Attend this workshop and learn how to successfully conduct interviews every time. Discover how to take your collection skills to the next level, and use this session to practice your skills.

Prepare yourself to conduct a conversational interview: physically, mentally and emotionally
Conduct a conversation to optimize data gathering–whether it’s a cold or warm call
Present your findings persuasively to your client

Ellen Speaking AIIP2012 1For those of you who don’t know me (Ellen Naylor), I have been using elicitation skills since about 1985, and have led workshops at SCIP and for clients privately for many years. I keep learning new ways to be more effective, which go far beyond the elicitation skills that we learn as competitive intelligence professionals.

The fee is $125 for AIIP, SCIP and SLA members, and $150 for everyone else. This is about 1/3 what I charge when I give this training at corporations. The maximum class size will be 20, and you will get individual attention, not just from me, but from fellow attendees. For more details about this workshop, check out AIIP’s site.

For more details about the AIIP’s conference, check out the detailed schedule, and the 4 other pre-conference workshop presenters. You can register for the full conference on line, which includes the pre-conference sessions on page 2 of the registration form.  There is a member rate for my session–How to Use Conversation to Optimize Data Collection–listed at $125, but it doesn’t specify SCIP and SLA specifically. I will honor these memberships, so if you belong to either, take the “member rate.” If there is a problem, we will sort it out at the session.

Competitive Intelligence Software Integrated into Salesforce.com

Compelligence recently introcompelligenceuced the Compelligence App which is competitive and market intelligence software that integrates seamlessly within Salesforce.com. It builds off the strengths of Salesforce.com in that it helps sales close more deals since it extends the reach of Salesforce.com to include data from the competitive marketplace.  Armed with this information at their fingertips, account reps have even more time to sell. Typically, sales people and others populate the fields at various points in the sales cycle, most notably at the conclusion of the sale in conjunction with reporting results in the Salesforce.com world. This information is shared with the sales force, but can also arm marketing and competitive intelligence personnel with current information about customers, competitors, suppliers and partners as well as market trends. The Compelligence solution enables sales teams to win competitive deals faster by providing them with on-demand, customized sales strategies that are tailored to each deal.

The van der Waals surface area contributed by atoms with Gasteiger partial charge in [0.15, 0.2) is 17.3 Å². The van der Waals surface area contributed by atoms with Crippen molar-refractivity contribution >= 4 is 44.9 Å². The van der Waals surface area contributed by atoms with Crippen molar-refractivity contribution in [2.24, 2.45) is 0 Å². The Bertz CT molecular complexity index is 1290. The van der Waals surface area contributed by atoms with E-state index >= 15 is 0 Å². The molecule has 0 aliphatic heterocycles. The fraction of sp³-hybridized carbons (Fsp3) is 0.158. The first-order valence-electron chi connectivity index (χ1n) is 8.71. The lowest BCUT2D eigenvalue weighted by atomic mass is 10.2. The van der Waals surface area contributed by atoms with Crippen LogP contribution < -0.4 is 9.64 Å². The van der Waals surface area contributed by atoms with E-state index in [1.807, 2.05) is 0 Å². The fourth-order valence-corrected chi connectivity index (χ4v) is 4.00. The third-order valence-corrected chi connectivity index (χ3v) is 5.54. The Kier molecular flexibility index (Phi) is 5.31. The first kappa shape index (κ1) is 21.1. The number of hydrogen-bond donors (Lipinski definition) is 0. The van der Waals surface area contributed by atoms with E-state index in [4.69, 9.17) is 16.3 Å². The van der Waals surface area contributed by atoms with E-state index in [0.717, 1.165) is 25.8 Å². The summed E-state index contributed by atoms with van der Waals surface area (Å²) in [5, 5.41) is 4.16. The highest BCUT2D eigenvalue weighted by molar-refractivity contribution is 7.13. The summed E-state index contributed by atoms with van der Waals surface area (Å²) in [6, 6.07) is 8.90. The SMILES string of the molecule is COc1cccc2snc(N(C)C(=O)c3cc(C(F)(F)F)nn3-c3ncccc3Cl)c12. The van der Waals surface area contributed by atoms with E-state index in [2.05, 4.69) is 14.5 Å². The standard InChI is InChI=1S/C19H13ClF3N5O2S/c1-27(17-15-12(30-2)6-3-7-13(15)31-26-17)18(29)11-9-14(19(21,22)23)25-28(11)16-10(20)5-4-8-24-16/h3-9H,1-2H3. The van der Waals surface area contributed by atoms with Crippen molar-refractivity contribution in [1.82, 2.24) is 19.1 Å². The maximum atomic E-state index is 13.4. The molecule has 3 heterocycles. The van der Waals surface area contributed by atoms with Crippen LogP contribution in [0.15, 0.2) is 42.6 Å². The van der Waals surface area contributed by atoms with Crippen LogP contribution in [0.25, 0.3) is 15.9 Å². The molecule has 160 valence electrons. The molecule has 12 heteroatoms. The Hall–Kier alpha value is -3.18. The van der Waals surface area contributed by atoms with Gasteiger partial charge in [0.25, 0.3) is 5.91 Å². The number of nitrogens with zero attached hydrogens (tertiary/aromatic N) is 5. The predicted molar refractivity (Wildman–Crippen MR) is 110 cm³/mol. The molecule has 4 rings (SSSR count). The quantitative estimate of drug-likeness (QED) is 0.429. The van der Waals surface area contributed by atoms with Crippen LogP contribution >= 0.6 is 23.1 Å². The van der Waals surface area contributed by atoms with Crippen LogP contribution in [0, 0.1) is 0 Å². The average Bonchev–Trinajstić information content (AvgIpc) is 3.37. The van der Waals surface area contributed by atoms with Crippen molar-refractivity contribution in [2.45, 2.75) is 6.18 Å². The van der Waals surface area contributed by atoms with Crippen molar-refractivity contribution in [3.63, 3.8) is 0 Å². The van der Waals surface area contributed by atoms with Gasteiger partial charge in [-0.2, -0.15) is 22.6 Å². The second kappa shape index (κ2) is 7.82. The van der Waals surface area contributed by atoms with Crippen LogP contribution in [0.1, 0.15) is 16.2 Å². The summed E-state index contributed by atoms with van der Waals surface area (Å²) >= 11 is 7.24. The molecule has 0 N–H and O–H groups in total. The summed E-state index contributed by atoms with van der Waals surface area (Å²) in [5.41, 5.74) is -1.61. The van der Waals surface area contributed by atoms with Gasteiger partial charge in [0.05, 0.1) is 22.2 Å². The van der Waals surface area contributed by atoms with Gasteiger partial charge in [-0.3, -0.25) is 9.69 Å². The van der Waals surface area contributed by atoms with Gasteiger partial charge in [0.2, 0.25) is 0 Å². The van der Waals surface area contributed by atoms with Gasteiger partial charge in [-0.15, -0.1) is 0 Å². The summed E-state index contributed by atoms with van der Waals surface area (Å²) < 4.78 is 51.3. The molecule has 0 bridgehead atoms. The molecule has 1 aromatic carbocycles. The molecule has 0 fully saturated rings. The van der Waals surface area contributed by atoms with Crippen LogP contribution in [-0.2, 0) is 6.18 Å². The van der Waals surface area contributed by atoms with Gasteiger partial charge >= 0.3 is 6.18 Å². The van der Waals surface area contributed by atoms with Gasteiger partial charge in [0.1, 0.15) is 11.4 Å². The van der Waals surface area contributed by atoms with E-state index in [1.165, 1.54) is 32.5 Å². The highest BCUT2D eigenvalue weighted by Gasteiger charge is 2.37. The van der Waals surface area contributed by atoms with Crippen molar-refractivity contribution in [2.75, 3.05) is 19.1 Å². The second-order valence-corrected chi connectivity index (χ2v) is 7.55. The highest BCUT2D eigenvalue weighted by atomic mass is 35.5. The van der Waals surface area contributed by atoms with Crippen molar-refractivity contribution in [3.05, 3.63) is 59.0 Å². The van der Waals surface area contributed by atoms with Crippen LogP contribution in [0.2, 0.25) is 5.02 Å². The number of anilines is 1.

The Compelligence App is the only app on the market that can provide sales people with customized competitive sales strategies directly within Salesforce.com.  By simply specifying the products or services that a customer is considering, the sales person is given guidance that includes:

  • Detailed competitive product or service comparisons
  • Highlighted strengths and weaknesses
  • Competitive sales positioning guidance
  • Access to relevant content and news

When I interviewed Mitch Emerson, Compelligence President and Co-Founder, he said, “We really believe our strongest unique capability is Dynamic Comparison, where we can determine relative strengths/weaknesses between sets of specified products or between products and the rest of the industry in general.  We are building this into a feature that will allow the system to create customized silver bullet lists for each sale.” Anyone who has sold or supported sales knows that silver bullets are what sales people crave, and they do help them close deals.

Mitch Emerson

Mitch Emerson

When I first read about this Compelligence App I thought, “Finally, a nice place to park the results of win loss interviews and the analysis in a place where sales, marketing and product developers can access it right in salesforce.com, a software they already know and use.” My customers have been screaming for this capability. Compelligence captures so much more, such as data from suppliers, partners and how the various players are positioning themselves in the competitive marketplace. Not only will Sales win more deals and improve retention rates with existing customers: product developers, marketing and competitive intelligence people will be armed with a real-time flow of data from customers and sales people that previously was not shared dynamically at best, and in many cases not shared at all.

The Compelligence solution is being used at Hill-Rom, a leading worldwide manufacturer and provider of medical technologies and related services for the health care industry. Another customer is electronics manufacturer, Jabil. The product is in beta trial at a major financial services company as well.

Compelligence’s CI software is available as through the Salesforce1 App exchange. You can walk through the demo and take it for a test drive.

Put your request here for a more detailed walk through with the Compelligence team. Mitch Emerson or one of his staff will provide the demo and answer your questions right on the spot.